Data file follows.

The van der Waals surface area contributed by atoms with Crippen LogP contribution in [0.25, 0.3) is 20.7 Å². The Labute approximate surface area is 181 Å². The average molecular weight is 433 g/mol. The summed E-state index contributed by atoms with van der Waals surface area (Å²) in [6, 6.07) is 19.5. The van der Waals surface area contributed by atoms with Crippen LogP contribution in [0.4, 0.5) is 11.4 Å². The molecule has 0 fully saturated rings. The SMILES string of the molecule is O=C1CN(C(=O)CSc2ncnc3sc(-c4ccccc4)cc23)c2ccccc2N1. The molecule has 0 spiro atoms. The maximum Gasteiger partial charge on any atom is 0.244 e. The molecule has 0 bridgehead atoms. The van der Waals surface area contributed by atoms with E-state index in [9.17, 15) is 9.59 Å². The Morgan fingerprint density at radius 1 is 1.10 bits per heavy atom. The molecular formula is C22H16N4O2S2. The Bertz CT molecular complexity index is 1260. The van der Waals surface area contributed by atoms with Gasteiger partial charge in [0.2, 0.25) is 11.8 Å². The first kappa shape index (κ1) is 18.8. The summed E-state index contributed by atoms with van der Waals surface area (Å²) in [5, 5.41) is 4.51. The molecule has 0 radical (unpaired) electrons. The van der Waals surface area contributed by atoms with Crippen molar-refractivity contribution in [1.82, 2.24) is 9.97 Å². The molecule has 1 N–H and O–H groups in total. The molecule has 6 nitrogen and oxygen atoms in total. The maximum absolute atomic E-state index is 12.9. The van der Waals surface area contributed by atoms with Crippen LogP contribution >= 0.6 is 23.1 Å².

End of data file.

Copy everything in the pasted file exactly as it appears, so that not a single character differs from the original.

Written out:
The van der Waals surface area contributed by atoms with Crippen LogP contribution in [0.25, 0.3) is 20.7 Å². The Labute approximate surface area is 181 Å². The average molecular weight is 433 g/mol. The summed E-state index contributed by atoms with van der Waals surface area (Å²) in [6, 6.07) is 19.5. The van der Waals surface area contributed by atoms with Crippen LogP contribution in [0.4, 0.5) is 11.4 Å². The molecule has 0 fully saturated rings. The SMILES string of the molecule is O=C1CN(C(=O)CSc2ncnc3sc(-c4ccccc4)cc23)c2ccccc2N1. The molecule has 0 spiro atoms. The maximum Gasteiger partial charge on any atom is 0.244 e. The molecule has 0 bridgehead atoms. The van der Waals surface area contributed by atoms with E-state index in [9.17, 15) is 9.59 Å². The Morgan fingerprint density at radius 1 is 1.10 bits per heavy atom. The molecular formula is C22H16N4O2S2. The Bertz CT molecular complexity index is 1260. The van der Waals surface area contributed by atoms with Gasteiger partial charge in [0.2, 0.25) is 11.8 Å². The first kappa shape index (κ1) is 18.8. The summed E-state index contributed by atoms with van der Waals surface area (Å²) in [5, 5.41) is 4.51. The molecule has 0 radical (unpaired) electrons. The van der Waals surface area contributed by atoms with Crippen molar-refractivity contribution in [1.82, 2.24) is 9.97 Å². The molecule has 1 N–H and O–H groups in total. The molecule has 6 nitrogen and oxygen atoms in total. The maximum absolute atomic E-state index is 12.9. The van der Waals surface area contributed by atoms with Crippen LogP contribution >= 0.6 is 23.1 Å².